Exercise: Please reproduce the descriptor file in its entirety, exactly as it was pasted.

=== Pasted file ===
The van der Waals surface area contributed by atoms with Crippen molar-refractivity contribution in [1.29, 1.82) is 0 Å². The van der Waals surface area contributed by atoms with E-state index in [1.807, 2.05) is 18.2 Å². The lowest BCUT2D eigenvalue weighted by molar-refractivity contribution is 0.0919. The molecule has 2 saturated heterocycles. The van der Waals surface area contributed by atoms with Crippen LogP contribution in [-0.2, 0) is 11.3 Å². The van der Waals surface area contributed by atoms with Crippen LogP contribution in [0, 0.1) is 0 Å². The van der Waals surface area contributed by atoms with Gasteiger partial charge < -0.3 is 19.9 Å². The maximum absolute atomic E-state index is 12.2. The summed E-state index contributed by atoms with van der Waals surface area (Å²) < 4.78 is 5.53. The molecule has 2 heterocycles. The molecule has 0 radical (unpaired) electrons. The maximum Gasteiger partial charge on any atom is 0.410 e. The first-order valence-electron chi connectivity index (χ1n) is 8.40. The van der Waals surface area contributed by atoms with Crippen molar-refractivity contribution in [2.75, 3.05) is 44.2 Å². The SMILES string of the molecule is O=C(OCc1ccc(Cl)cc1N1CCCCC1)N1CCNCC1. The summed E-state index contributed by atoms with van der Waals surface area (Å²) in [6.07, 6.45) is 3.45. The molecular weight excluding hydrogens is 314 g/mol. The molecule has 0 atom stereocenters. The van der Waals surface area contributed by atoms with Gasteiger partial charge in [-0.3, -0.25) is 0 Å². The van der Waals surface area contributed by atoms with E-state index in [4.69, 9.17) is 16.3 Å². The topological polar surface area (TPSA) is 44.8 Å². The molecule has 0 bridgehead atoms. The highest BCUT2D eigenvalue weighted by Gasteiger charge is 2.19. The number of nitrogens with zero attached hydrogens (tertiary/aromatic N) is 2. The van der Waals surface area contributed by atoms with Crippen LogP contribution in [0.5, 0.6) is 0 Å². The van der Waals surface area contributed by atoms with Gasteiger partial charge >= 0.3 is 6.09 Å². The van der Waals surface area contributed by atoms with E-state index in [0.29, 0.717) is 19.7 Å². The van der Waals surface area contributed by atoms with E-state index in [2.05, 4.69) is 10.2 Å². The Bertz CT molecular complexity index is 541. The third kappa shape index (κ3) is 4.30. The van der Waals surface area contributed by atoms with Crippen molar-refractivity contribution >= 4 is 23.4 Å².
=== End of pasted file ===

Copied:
The van der Waals surface area contributed by atoms with Crippen molar-refractivity contribution in [1.29, 1.82) is 0 Å². The van der Waals surface area contributed by atoms with E-state index in [1.807, 2.05) is 18.2 Å². The lowest BCUT2D eigenvalue weighted by molar-refractivity contribution is 0.0919. The molecule has 2 saturated heterocycles. The van der Waals surface area contributed by atoms with Crippen LogP contribution in [-0.2, 0) is 11.3 Å². The van der Waals surface area contributed by atoms with Crippen LogP contribution in [0, 0.1) is 0 Å². The van der Waals surface area contributed by atoms with Gasteiger partial charge < -0.3 is 19.9 Å². The maximum absolute atomic E-state index is 12.2. The summed E-state index contributed by atoms with van der Waals surface area (Å²) < 4.78 is 5.53. The molecule has 2 heterocycles. The molecule has 0 radical (unpaired) electrons. The maximum Gasteiger partial charge on any atom is 0.410 e. The first-order valence-electron chi connectivity index (χ1n) is 8.40. The van der Waals surface area contributed by atoms with Crippen molar-refractivity contribution in [2.75, 3.05) is 44.2 Å². The SMILES string of the molecule is O=C(OCc1ccc(Cl)cc1N1CCCCC1)N1CCNCC1. The summed E-state index contributed by atoms with van der Waals surface area (Å²) in [6.07, 6.45) is 3.45. The molecular weight excluding hydrogens is 314 g/mol. The molecule has 0 atom stereocenters. The van der Waals surface area contributed by atoms with Gasteiger partial charge in [-0.3, -0.25) is 0 Å². The van der Waals surface area contributed by atoms with E-state index in [4.69, 9.17) is 16.3 Å². The topological polar surface area (TPSA) is 44.8 Å². The molecule has 0 bridgehead atoms. The highest BCUT2D eigenvalue weighted by Gasteiger charge is 2.19. The number of nitrogens with zero attached hydrogens (tertiary/aromatic N) is 2. The van der Waals surface area contributed by atoms with Crippen LogP contribution in [0.5, 0.6) is 0 Å². The van der Waals surface area contributed by atoms with Gasteiger partial charge >= 0.3 is 6.09 Å². The van der Waals surface area contributed by atoms with E-state index in [0.29, 0.717) is 19.7 Å². The van der Waals surface area contributed by atoms with E-state index in [2.05, 4.69) is 10.2 Å². The Bertz CT molecular complexity index is 541. The third kappa shape index (κ3) is 4.30. The van der Waals surface area contributed by atoms with Crippen molar-refractivity contribution >= 4 is 23.4 Å².